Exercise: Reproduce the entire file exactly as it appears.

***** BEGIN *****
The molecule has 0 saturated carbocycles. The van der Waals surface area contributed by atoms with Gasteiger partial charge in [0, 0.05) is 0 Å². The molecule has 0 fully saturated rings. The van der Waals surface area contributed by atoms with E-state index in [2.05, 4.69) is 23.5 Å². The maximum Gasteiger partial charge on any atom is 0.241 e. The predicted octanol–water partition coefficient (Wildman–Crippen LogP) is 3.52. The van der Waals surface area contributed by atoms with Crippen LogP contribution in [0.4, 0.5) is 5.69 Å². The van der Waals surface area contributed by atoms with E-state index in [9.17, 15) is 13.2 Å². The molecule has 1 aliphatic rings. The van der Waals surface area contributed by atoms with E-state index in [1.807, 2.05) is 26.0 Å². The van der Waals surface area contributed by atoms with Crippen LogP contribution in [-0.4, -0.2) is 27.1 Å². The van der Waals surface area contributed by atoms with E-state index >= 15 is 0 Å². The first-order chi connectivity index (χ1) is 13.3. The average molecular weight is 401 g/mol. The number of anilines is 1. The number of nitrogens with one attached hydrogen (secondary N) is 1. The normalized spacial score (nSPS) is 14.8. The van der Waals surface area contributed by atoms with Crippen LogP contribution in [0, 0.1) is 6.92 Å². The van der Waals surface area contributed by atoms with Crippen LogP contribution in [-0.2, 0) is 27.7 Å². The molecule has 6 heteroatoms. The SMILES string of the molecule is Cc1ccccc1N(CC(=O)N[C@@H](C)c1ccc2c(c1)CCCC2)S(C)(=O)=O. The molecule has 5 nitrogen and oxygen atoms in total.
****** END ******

The molecule has 0 saturated carbocycles. The van der Waals surface area contributed by atoms with Gasteiger partial charge in [0, 0.05) is 0 Å². The molecule has 0 fully saturated rings. The van der Waals surface area contributed by atoms with E-state index in [2.05, 4.69) is 23.5 Å². The maximum Gasteiger partial charge on any atom is 0.241 e. The predicted octanol–water partition coefficient (Wildman–Crippen LogP) is 3.52. The van der Waals surface area contributed by atoms with Crippen LogP contribution in [0.4, 0.5) is 5.69 Å². The van der Waals surface area contributed by atoms with E-state index in [9.17, 15) is 13.2 Å². The molecule has 1 aliphatic rings. The van der Waals surface area contributed by atoms with E-state index in [1.807, 2.05) is 26.0 Å². The van der Waals surface area contributed by atoms with Crippen LogP contribution in [-0.4, -0.2) is 27.1 Å². The van der Waals surface area contributed by atoms with E-state index >= 15 is 0 Å². The first-order chi connectivity index (χ1) is 13.3. The average molecular weight is 401 g/mol. The number of anilines is 1. The number of nitrogens with one attached hydrogen (secondary N) is 1. The normalized spacial score (nSPS) is 14.8. The van der Waals surface area contributed by atoms with Crippen LogP contribution in [0, 0.1) is 6.92 Å². The van der Waals surface area contributed by atoms with Crippen LogP contribution in [-0.2, 0) is 27.7 Å². The molecule has 6 heteroatoms. The SMILES string of the molecule is Cc1ccccc1N(CC(=O)N[C@@H](C)c1ccc2c(c1)CCCC2)S(C)(=O)=O. The molecule has 5 nitrogen and oxygen atoms in total.